As more Harvey Weinstein stories come to light, I can't help but join our nation in one giant collective sigh reacting to the horrific, recurring narrative of sexual abuse against women. Especially because the narrative isn't just prolific in Hollywood—and it's not a story that ends once the act is done. It lives on in a victim's life and becomes a part of how she handles her future. At least, that's been my experience.
The Rape, Abuse & Incest National Network estimates that one in six American women has been the victim of sexual assault in her lifetime. This means that too many women are left with the responsibility of healing, finding a healthy place for this wound in her life story, and, possibly, sharing it with those who she wants to have an intimate relationship with. No part of this process is easy, but finding the right way to share your traumatic assault with someone you're now getting serious with can be both isolating and daunting. There's not exactly a guidebook.
Only through listening and learning from the experiences of other women who went through the same thing I did, was I able to have the courage to share it with my boyfriend—the man who would later become my husband. Because no healing process is the same, I also spoke with two other brave women—Kayla and Rachel*—about their experiences of navigating this tricky but inevitable conversation with their significant others.
Here’s what we want other women to know.
There’s No Right Amount of Information to Share
As my relationship with my now husband started getting serious, I felt like it was time for him to know this one traumatic experience in my life—something he could never have known about me otherwise. One night while we were comfortably sitting on my couch talking, I opened up by saying there was something he should know: That I had been raped in college. He responded calmly and invited me to continue.
Because he responded so openly and lovingly, I ended up telling him as many details as I could remember about the incident—something I had not done with most listeners before. Honestly, how well he received this information and how he responded to me was a big part of why I thought I could marry him.
In contrast, Kayla did not feel that she needed to share every detail of her assault with her boyfriend in order for him to understand what happened to her. “When we were a few months into dating, I felt that I needed to tell him the most 'necessary' details about it—not because it was something he wanted to hear, but because it was very much part of my identity at the time," she shares. "I didn't go into any explicit details." Ultimately Kayla didn't want to relive the experience by putting it into words.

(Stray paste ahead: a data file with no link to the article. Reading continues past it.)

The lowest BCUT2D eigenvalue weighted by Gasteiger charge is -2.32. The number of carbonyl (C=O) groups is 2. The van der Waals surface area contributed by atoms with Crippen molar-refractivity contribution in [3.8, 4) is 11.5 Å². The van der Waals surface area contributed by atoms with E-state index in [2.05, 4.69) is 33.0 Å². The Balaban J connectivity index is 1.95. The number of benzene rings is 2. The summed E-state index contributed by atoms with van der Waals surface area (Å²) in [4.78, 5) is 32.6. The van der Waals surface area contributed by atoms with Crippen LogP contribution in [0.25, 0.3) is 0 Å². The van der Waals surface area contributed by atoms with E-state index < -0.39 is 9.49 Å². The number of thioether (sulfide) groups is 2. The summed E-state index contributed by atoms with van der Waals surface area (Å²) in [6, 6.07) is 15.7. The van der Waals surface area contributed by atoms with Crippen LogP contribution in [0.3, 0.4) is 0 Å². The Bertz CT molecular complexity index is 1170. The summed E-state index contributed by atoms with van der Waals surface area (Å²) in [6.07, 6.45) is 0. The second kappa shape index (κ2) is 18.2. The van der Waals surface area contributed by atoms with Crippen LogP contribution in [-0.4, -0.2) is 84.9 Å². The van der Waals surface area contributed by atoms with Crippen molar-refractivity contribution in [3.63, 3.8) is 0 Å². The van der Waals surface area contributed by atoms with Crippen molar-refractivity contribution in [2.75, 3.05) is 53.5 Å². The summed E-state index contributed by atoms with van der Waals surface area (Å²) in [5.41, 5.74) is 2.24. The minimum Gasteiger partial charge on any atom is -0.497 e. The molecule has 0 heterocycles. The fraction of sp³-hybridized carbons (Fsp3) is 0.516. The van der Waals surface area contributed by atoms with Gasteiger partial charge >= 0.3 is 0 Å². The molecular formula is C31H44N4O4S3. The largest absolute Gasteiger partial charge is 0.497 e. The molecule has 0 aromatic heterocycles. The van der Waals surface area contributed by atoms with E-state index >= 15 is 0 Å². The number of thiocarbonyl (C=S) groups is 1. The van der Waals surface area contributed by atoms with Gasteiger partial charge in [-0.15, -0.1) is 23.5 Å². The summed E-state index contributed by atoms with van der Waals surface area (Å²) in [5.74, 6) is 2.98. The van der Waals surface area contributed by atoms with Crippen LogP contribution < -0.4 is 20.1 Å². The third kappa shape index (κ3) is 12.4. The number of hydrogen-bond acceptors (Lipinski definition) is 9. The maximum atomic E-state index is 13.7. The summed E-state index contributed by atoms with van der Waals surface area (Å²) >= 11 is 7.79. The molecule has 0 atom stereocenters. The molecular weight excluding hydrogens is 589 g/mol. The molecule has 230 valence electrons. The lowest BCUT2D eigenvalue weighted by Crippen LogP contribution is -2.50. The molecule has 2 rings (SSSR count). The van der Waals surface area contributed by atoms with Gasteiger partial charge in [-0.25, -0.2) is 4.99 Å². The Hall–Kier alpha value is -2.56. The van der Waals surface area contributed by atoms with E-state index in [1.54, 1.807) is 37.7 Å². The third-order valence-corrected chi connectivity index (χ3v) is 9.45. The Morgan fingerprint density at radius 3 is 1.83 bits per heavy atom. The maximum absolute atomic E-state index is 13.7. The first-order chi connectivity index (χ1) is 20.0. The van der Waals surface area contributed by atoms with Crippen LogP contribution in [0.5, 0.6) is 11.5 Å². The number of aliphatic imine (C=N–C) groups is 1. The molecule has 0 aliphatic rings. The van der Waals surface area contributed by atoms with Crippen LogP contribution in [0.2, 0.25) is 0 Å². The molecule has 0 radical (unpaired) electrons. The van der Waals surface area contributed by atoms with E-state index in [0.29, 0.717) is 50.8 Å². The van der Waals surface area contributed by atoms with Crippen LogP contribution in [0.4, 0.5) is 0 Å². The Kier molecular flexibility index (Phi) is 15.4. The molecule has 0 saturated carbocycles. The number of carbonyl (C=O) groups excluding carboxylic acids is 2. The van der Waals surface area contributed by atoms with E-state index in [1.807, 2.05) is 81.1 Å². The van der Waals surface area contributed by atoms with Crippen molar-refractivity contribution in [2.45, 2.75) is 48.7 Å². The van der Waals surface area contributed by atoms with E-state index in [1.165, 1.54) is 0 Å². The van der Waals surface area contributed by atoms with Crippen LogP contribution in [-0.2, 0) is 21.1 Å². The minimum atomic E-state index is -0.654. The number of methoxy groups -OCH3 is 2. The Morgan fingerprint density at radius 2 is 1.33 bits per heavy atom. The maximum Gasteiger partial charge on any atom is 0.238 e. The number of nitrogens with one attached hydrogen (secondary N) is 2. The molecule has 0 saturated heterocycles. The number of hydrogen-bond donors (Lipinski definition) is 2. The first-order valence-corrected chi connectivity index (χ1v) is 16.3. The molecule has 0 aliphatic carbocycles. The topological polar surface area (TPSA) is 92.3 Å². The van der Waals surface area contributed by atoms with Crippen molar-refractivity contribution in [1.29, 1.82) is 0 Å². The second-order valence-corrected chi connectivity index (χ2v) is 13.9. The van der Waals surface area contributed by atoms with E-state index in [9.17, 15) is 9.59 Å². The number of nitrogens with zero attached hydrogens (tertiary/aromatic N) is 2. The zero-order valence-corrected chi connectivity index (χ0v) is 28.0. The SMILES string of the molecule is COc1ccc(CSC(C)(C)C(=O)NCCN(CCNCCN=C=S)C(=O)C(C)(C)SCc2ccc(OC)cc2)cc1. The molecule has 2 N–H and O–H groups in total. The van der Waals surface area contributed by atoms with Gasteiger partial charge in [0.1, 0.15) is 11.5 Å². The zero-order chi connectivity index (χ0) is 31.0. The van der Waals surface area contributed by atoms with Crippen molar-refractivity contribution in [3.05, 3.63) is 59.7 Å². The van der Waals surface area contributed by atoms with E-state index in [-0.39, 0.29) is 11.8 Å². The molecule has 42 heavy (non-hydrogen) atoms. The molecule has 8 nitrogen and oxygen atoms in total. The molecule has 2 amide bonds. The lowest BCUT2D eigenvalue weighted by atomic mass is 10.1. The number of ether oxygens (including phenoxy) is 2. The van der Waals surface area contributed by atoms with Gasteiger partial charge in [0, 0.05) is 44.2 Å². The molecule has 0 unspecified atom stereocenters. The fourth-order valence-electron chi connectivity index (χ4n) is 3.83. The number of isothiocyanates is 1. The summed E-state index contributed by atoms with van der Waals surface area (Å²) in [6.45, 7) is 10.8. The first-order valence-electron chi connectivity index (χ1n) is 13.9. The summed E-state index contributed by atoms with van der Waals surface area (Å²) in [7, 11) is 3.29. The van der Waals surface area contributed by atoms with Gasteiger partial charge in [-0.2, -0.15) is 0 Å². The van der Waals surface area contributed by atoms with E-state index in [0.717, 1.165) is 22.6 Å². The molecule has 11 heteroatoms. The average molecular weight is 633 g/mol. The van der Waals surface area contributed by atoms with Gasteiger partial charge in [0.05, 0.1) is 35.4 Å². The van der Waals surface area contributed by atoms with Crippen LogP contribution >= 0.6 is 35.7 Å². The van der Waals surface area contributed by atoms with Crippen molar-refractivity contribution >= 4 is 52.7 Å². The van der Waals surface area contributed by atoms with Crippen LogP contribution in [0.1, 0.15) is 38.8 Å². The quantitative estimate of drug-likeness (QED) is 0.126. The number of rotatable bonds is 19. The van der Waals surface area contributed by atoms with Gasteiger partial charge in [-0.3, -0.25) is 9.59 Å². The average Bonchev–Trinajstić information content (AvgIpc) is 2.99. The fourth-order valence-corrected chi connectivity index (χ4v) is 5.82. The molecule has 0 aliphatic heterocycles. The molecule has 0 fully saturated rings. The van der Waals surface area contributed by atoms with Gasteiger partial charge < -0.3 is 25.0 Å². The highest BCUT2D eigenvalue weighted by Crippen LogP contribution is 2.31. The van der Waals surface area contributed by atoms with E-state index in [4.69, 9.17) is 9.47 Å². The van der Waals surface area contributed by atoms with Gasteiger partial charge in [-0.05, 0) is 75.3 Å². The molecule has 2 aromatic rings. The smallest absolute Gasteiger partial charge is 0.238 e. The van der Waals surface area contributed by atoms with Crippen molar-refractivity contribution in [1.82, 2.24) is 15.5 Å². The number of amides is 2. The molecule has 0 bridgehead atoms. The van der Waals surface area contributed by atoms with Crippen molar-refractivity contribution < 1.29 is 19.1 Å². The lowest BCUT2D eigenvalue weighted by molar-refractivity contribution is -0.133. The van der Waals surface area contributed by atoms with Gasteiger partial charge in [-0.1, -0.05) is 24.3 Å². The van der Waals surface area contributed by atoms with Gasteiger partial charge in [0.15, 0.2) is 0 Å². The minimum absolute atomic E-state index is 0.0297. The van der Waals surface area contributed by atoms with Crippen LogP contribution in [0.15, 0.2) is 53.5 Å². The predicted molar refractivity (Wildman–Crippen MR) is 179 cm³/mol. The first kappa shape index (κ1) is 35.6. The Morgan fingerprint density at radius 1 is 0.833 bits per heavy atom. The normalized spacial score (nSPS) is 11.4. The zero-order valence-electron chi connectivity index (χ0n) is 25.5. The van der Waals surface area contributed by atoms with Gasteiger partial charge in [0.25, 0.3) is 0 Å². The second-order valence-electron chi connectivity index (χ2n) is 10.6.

Rachel, on the other hand, wanted to be entirely transparent, especially since her sexual assault occurred during the time she was starting to get to know her boyfriend. “I told my boyfriend every detail about my sexual assault—it was a decision we made together and it ended up being the most healthy for us. The total transparency was painful but so important.”
So, when you're deciding what to reveal, do what comes naturally to you and your significant other. It will be painful no matter how much or little you disclose, but it's up to you to decide what you think your boyfriend needs to hear, so he can provide the best support he can.
His Reactions Won’t Fit a Script
There is no way to predict how people will react to hearing about a sexual traumatic experience—especially when it involves someone they love.
In my past, I had unfortunate experiences with others reacting poorly to me sharing this part of my life, so before I went into detail, I made sure to proceed slowly to make sure he was prepared to hear it. To my relief, when I told him what happened, his initial reaction was exactly what I needed to feel comfortable to continue the whole story.
Just because this is your story to tell, it doesn’t mean it won’t be hard for your significant other to hear about. Kayla admits that “it was really hard on him to learn and still upsets him to this day.”
But we all found that working with our boyfriends to process this news by being as open and honest as possible was helpful. As Rachel shares, “My boyfriend lived through my sexual assault with me, which is painful for the two of us on several different levels. I asked him to be completely transparent about how he felt. This was difficult, but I wanted us to be able to talk about it. It's a hard topic, but it isn't banned.”
Ultimately, letting him express how he feels is of paramount importance for both your own personal growth and the growth of your relationship.
We Needed Him to Understand the Lasting Impact
“Sexual assault left me feeling worthless, ashamed, and broken," Rachel says. "[My boyfriend] knows that he cannot fix this for me, but he can support me."
Explaining the impact of our experiences was crucial for each of us to feel like our significant others could fully understanding us—and our healing. As Kayla explains, “When we started dating, I was less than a year removed from it. Looking back now—eight years later—telling him was the most freeing thing. He was my best friend, the person I trusted most in the world, and my confidant, so it felt right to finally tell him." By telling him how she felt, he actually was the one who encouraged her to seek the help and therapy she needed.
As for me, I don’t think it was a coincidence that I needed to be several years removed from the assault to be ready to find my husband. There was a lot of growth and healing that needed to happen in that time. Now, there are still days that I react to a trigger or I have a hard time processing something as a result of my assault many years ago. But since he knows how it affected me, I know that everything is going to be alright, especially since he still responds with the same compassion and love that he did the first day that I told him everything.
*Name has been changed.